Photo masterclass part 8: Animals in their environment

Pulling back from your subject and revealing the world in which it lives enables you to imbue the image with tension and drama. But to make this work, here are a few simple but important lessons.

 

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Photo masterclass part 8: animals in their environment

Pulling back from your subject and revealing the world in which it lives enables you to imbue the image with tension and drama. In a sense, you become a story-teller. But to make this work, you need to learn a few simple but important lessons.

 
Many photographers forget to take pictures of animals in their environment. They are too focused on frame-filling portraits that reveal every hair or feather to think about including more of the habitat than the subject itself.
 
But some of the most memorable and powerful wildlife images ever taken include large tracts of long grass, rocks, sky, reflections, waves or whatever else surrounded the animal at the time. They provide a true sense of wilderness and reveal more about the subject than is possible with any extreme close-up.
 
Contrary to popular belief, this is not an easy option for wildlife photographers. Just getting everything into the picture is nowhere near enough, and there are many traps for the uninitiated.
 
The biggest mistake is to fall into a poorly composed ‘no-man’s land’, in which the subject isn’t quite large enough in the frame and yet isn’t small enough either. It looks merely as if you should have used a longer telephoto lens.
 
Instead, when the animal occupies a very small part of the frame, the trick is to use a clever combination of light and composition to draw your attention like a beacon.
 
So this month we’ll be pulling back from the ‘get in close and fill the frame’ mantra of many wildlife photographers and taking a much wider view. The aim is to add a whole new dimension to your picture-taking by transforming ‘no-man’s land’ snapshots of animals lost in their environment into stylish and striking images of animals at one with their surroundings.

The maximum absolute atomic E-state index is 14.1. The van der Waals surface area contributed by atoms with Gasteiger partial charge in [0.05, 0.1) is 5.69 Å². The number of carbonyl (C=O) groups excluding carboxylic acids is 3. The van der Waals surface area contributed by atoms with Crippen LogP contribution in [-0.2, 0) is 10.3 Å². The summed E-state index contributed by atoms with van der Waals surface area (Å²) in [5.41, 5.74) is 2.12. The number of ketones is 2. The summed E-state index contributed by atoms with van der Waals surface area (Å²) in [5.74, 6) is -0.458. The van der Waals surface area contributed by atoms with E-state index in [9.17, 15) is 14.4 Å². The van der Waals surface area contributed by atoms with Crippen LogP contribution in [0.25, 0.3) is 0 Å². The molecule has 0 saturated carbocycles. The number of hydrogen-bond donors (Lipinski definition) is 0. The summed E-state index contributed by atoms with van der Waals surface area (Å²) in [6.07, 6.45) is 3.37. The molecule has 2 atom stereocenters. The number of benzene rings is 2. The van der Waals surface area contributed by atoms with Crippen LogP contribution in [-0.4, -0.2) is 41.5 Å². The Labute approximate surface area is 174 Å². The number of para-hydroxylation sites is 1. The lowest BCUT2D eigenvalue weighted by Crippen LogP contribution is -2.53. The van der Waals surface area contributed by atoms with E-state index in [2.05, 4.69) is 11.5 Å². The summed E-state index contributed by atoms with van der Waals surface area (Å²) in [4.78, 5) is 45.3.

MEET THE EXPERT: Thomas D Mangelsen, USA
 
Internationally acclaimed nature photographer and conservationist Tom Mangelsen has won many awards, including Wildlife Photographer of the Year and Nikon’s Legend Behind the Lens.
 
Tom Mangelsen is passionate about photographing animals in their environment. “My background in film-making has made me aware of how difficult it can be to tell a story in a single image,” he says, “so shooting animals in their natural habitat helps me paint a bigger picture.”
 
Tom spends up to nine months a year in the field. When he finds a suitable subject, he tends to shoot a few insurance pictures first, “just to get something in the bag”, but then he stops to think about how to make the best of the situation. “When you find the right animal in a beautiful setting and in gorgeous light, there may be 50 or 100 possible compositions,” he explains.
 
When the animal is small in the frame, Tom stresses that it’s particularly important to have a very strong composition. “But don’t be afraid to break photographic rules,” he says. “Experiment with the animals walking out of the frame, for example, because you might create extra tension and drama.”
 
As events unfold, Tom loves dreaming of the ‘what if’ moments – “what if the moose was to walk over that ridge or the bald eagle was to perch on that tree?” he says. “Wishing for these moments is a lot of fun, and the better you get to know a place or an animal, the better you are able to predict when something’s about to happen.”
 
It takes perseverance, though. “I’ve been photographing polar bears for 20 years,” says Tom, “but it was at least five before I started getting the shots I really wanted.”
 
 
Tom’s top animals-in-their-environment photography tips
 
  • Move around
    The most useful tool a photographer has is a pair of feet – use them to move around to find the best position. Don’t just shoot from where you happened to park the car or where everyone else is standing. Keep moving until there are no distracting elements and everything in the frame works towards the final image.
 
  • Think about the light
    Good light is everything in photography. Even if you have an interesting animal in a beautiful environment, the image will be boring if the light is boring. Go back and try again if you can, and persevere in bad weather. 
 
 
YOUR STEP-BY-STEP GUIDE: Mark Carwardine shows you how to apply the theory to get the perfect picture.
 

Think about composition

  • Compose the picture with your subject walking, flying or looking into the frame rather than out of it – and then try breaking this photographic rule to see the difference.
     
  • Try composing through an empty 35mm slide mount (or with your forefingers and thumbs) before taking the picture.
     
  • Experiment by placing the animal at various points in the frame. Try a third of the way in from any two sides rather than dead centre.
     
  • Watch the horizon – don’t place it bang in the middle of the frame and don’t let it cut through your main subject.

 

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